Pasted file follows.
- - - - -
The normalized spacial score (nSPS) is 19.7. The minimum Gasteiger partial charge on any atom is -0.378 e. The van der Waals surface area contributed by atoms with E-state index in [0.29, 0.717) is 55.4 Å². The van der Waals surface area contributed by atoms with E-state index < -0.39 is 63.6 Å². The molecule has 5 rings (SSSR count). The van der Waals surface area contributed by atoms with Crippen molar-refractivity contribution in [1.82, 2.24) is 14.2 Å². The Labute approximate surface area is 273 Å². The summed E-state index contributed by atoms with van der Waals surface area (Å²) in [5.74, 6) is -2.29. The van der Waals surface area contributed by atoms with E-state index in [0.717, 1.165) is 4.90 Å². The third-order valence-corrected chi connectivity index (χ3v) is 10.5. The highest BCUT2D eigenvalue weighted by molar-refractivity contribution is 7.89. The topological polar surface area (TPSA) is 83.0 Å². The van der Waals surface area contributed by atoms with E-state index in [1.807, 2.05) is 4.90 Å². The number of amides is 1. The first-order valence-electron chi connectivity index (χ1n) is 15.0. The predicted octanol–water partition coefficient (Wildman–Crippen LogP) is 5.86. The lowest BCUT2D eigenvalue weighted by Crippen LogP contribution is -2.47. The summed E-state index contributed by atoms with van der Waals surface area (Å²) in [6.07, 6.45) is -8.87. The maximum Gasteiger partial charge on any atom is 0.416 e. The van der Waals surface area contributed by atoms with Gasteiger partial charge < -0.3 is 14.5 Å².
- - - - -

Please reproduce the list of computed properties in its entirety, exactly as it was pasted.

The normalized spacial score (nSPS) is 19.7. The minimum Gasteiger partial charge on any atom is -0.378 e. The van der Waals surface area contributed by atoms with E-state index in [0.29, 0.717) is 55.4 Å². The van der Waals surface area contributed by atoms with E-state index < -0.39 is 63.6 Å². The molecule has 5 rings (SSSR count). The van der Waals surface area contributed by atoms with Crippen molar-refractivity contribution in [1.82, 2.24) is 14.2 Å². The Labute approximate surface area is 273 Å². The summed E-state index contributed by atoms with van der Waals surface area (Å²) in [5.74, 6) is -2.29. The van der Waals surface area contributed by atoms with E-state index in [0.717, 1.165) is 4.90 Å². The third-order valence-corrected chi connectivity index (χ3v) is 10.5. The highest BCUT2D eigenvalue weighted by molar-refractivity contribution is 7.89. The topological polar surface area (TPSA) is 83.0 Å². The van der Waals surface area contributed by atoms with E-state index in [1.807, 2.05) is 4.90 Å². The number of amides is 1. The first-order valence-electron chi connectivity index (χ1n) is 15.0. The predicted octanol–water partition coefficient (Wildman–Crippen LogP) is 5.86. The lowest BCUT2D eigenvalue weighted by Crippen LogP contribution is -2.47. The summed E-state index contributed by atoms with van der Waals surface area (Å²) in [6.07, 6.45) is -8.87. The maximum Gasteiger partial charge on any atom is 0.416 e. The van der Waals surface area contributed by atoms with Gasteiger partial charge < -0.3 is 14.5 Å².